WhatSite!, Richina and Index Server maintain separate directories for English entries and Chinese entries. When you type in a search statement in English, you only get English-language results in return. However, WhatSite! and Richina will give you English results along with Chinese results when you type in a search statement in Chinese.

Yahoo! Japan, possibly the most commercially aggressive of the Asian-language search engines, accepts so-called banner ads on its pages. Advertisers, now totaling 60, range from computer companies to auto makers to consumer-goods manufacturers.

Jacky Hung, staff engineer at WhatSite!, says his company is considering accepting advertising. Mr. Li says Stone Rich Sight is using Richina as an advertising tool for its own software products and doesn’t have any plans to solicit paid advertising.

Marketing services – always pushing, always slipping

I am one of several product managers at a software company. All of us use our in-house marketing services department. I have a lot of things that need to get done: press releases, ads, brochures and more. Unfortunately, it is almost impossible to get anything out of marketing services. I am judged by the success of my product, and I can’t market or sell my product without these materials. It’s driving me crazy. I have no authority over marketing services, so all I can do is beg or badger them, which doesn’t work. Meanwhile, my market window is closing. What do you suggest?

A: I agree with you; you don’t have time for your projects to get stalled. Markets are moving so quickly now that market segments, and sometimes entire industries, spring up and die in as little as six months.

Based on my experiences with other companies, you are not alone. Many other product managers have the same problem. Sometimes their situation is so bad it becomes a running inside joke.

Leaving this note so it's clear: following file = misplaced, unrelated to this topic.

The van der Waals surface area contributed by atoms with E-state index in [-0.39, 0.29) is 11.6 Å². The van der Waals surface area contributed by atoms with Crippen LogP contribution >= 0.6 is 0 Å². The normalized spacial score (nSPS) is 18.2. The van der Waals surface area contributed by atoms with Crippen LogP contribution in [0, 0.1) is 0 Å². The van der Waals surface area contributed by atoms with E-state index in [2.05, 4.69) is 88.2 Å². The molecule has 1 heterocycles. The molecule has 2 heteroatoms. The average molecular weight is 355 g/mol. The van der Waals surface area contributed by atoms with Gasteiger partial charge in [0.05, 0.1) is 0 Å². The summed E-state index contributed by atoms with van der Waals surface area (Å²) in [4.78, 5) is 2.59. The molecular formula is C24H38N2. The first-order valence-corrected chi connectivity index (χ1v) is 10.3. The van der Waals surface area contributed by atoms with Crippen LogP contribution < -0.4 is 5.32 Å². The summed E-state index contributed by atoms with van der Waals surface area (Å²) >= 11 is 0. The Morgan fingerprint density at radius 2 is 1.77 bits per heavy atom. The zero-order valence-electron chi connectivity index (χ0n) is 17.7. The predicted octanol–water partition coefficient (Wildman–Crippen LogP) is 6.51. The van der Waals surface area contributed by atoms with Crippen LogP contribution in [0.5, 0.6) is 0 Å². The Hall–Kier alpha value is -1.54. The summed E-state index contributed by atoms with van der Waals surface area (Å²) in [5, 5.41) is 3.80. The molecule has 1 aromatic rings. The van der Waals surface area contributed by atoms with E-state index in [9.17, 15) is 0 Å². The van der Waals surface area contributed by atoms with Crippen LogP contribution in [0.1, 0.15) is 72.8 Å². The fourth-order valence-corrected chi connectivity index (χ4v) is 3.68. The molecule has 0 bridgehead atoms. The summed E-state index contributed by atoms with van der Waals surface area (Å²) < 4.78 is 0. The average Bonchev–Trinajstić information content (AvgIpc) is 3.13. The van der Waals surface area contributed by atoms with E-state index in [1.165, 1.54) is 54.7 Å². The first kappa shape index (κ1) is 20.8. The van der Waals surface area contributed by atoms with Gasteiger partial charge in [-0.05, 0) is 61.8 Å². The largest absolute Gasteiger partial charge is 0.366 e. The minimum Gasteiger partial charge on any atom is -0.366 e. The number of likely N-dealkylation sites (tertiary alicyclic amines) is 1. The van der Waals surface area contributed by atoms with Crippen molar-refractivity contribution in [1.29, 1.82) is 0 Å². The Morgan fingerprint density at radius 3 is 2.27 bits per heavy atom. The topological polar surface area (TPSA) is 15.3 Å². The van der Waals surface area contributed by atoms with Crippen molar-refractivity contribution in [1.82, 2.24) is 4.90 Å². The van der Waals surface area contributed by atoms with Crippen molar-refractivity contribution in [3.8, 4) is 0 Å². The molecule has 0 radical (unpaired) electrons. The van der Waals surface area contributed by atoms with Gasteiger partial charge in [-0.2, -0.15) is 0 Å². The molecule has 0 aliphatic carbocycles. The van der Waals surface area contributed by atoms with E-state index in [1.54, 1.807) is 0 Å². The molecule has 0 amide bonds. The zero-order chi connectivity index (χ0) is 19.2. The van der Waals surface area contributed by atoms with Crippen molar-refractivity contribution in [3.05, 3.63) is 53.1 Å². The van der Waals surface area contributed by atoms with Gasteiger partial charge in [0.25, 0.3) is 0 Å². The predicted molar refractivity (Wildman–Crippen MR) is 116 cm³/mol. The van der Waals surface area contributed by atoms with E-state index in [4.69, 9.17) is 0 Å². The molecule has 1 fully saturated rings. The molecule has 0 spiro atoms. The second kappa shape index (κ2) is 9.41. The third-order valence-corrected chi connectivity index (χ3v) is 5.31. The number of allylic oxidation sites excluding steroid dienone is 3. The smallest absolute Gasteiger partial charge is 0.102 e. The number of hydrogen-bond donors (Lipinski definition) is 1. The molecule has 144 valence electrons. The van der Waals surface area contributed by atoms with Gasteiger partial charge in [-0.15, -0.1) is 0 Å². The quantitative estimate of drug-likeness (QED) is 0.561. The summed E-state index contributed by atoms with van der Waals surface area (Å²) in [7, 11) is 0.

Often product managers with this problem just give up because the marketing services manager is one of the CEO’s favorites, or the marketing services department is perpetually understaffed. And many marketing managers refuse to admit that there’s a problem.

Surprisingly, when product managers mention their frustration to the CEO, they seldom communicate the severity of the situation because they don’t want to look like whiners or alarmists. And they don’t want to make the situation worse by getting on the bad side of the marketing person.

The secret to getting your materials produced is to identify the true source of the problem in marketing services. Armed with this information, you can either help the marketing services manager solve the problem directly or you can present your observations and specific suggestions to higher management. Whatever you do, be kind about it. Running marketing services is like being a waitress in a crowded restaurant; each patron only cares about his or her dinner, but the waitress has to serve all of the customers equally well.

We can’t guess what the real problem is in your marketing services department, but we can tell you what we usually find in other cases.

Problem 1: Poor processes